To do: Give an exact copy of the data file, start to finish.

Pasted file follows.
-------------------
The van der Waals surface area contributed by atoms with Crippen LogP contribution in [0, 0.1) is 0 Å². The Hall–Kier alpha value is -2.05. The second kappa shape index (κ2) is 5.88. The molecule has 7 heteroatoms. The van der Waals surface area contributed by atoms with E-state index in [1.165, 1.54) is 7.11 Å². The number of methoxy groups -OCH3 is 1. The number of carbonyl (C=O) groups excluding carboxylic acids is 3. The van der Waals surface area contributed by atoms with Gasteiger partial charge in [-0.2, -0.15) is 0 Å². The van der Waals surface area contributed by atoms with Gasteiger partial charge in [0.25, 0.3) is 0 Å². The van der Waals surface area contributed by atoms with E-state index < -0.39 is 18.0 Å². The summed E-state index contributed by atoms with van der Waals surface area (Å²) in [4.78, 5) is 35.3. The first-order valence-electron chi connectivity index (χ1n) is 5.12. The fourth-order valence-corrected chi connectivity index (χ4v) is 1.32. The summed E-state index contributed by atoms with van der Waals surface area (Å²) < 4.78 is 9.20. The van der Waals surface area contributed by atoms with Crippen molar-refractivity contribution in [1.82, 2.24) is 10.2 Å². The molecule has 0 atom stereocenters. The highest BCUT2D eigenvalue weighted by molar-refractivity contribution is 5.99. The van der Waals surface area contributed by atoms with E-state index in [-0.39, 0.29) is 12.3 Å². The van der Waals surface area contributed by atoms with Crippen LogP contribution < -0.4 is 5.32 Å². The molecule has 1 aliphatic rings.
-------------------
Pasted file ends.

The van der Waals surface area contributed by atoms with Crippen LogP contribution in [0, 0.1) is 0 Å². The Hall–Kier alpha value is -2.05. The second kappa shape index (κ2) is 5.88. The molecule has 7 heteroatoms. The van der Waals surface area contributed by atoms with E-state index in [1.165, 1.54) is 7.11 Å². The number of methoxy groups -OCH3 is 1. The number of carbonyl (C=O) groups excluding carboxylic acids is 3. The van der Waals surface area contributed by atoms with Gasteiger partial charge in [-0.2, -0.15) is 0 Å². The van der Waals surface area contributed by atoms with Gasteiger partial charge in [0.25, 0.3) is 0 Å². The van der Waals surface area contributed by atoms with E-state index < -0.39 is 18.0 Å². The summed E-state index contributed by atoms with van der Waals surface area (Å²) in [4.78, 5) is 35.3. The first-order valence-electron chi connectivity index (χ1n) is 5.12. The fourth-order valence-corrected chi connectivity index (χ4v) is 1.32. The summed E-state index contributed by atoms with van der Waals surface area (Å²) < 4.78 is 9.20. The van der Waals surface area contributed by atoms with Crippen molar-refractivity contribution in [1.82, 2.24) is 10.2 Å². The molecule has 0 atom stereocenters. The highest BCUT2D eigenvalue weighted by molar-refractivity contribution is 5.99. The van der Waals surface area contributed by atoms with E-state index in [-0.39, 0.29) is 12.3 Å². The van der Waals surface area contributed by atoms with Crippen LogP contribution < -0.4 is 5.32 Å². The molecule has 1 aliphatic rings.